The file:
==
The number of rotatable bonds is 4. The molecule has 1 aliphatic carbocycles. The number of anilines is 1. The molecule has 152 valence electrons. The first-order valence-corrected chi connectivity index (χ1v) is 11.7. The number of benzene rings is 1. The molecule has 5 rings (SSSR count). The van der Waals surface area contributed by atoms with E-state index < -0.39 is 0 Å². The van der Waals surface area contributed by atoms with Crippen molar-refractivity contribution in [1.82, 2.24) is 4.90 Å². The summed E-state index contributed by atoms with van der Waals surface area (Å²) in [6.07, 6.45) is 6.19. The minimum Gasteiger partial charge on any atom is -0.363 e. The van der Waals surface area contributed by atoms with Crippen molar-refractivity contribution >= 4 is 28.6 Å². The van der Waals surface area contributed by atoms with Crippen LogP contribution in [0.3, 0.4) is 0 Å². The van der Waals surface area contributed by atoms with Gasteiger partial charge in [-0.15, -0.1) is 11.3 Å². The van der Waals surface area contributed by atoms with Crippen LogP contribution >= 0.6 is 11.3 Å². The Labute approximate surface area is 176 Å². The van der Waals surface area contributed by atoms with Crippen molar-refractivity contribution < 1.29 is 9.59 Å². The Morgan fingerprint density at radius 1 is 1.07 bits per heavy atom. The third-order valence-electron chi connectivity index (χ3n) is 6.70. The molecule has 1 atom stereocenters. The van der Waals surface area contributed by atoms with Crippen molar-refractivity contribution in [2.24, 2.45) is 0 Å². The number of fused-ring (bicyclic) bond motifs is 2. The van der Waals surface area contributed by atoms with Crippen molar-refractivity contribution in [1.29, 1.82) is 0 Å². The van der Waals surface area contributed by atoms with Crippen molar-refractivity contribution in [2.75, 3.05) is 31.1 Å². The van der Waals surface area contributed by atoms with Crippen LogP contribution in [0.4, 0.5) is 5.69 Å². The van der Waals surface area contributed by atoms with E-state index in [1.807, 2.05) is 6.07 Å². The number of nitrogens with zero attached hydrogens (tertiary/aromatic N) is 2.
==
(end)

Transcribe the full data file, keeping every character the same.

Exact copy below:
The number of rotatable bonds is 4. The molecule has 1 aliphatic carbocycles. The number of anilines is 1. The molecule has 152 valence electrons. The first-order valence-corrected chi connectivity index (χ1v) is 11.7. The number of benzene rings is 1. The molecule has 5 rings (SSSR count). The van der Waals surface area contributed by atoms with E-state index < -0.39 is 0 Å². The van der Waals surface area contributed by atoms with Crippen molar-refractivity contribution in [1.82, 2.24) is 4.90 Å². The summed E-state index contributed by atoms with van der Waals surface area (Å²) in [6.07, 6.45) is 6.19. The minimum Gasteiger partial charge on any atom is -0.363 e. The van der Waals surface area contributed by atoms with Crippen molar-refractivity contribution >= 4 is 28.6 Å². The van der Waals surface area contributed by atoms with Crippen LogP contribution in [0.3, 0.4) is 0 Å². The van der Waals surface area contributed by atoms with Gasteiger partial charge in [-0.15, -0.1) is 11.3 Å². The van der Waals surface area contributed by atoms with Crippen LogP contribution >= 0.6 is 11.3 Å². The Labute approximate surface area is 176 Å². The van der Waals surface area contributed by atoms with Crippen molar-refractivity contribution < 1.29 is 9.59 Å². The Morgan fingerprint density at radius 1 is 1.07 bits per heavy atom. The third-order valence-electron chi connectivity index (χ3n) is 6.70. The molecule has 1 atom stereocenters. The van der Waals surface area contributed by atoms with Crippen molar-refractivity contribution in [2.24, 2.45) is 0 Å². The number of fused-ring (bicyclic) bond motifs is 2. The van der Waals surface area contributed by atoms with Crippen molar-refractivity contribution in [1.29, 1.82) is 0 Å². The van der Waals surface area contributed by atoms with Crippen molar-refractivity contribution in [2.75, 3.05) is 31.1 Å². The van der Waals surface area contributed by atoms with Crippen LogP contribution in [0.4, 0.5) is 5.69 Å². The van der Waals surface area contributed by atoms with E-state index in [1.807, 2.05) is 6.07 Å². The number of nitrogens with zero attached hydrogens (tertiary/aromatic N) is 2.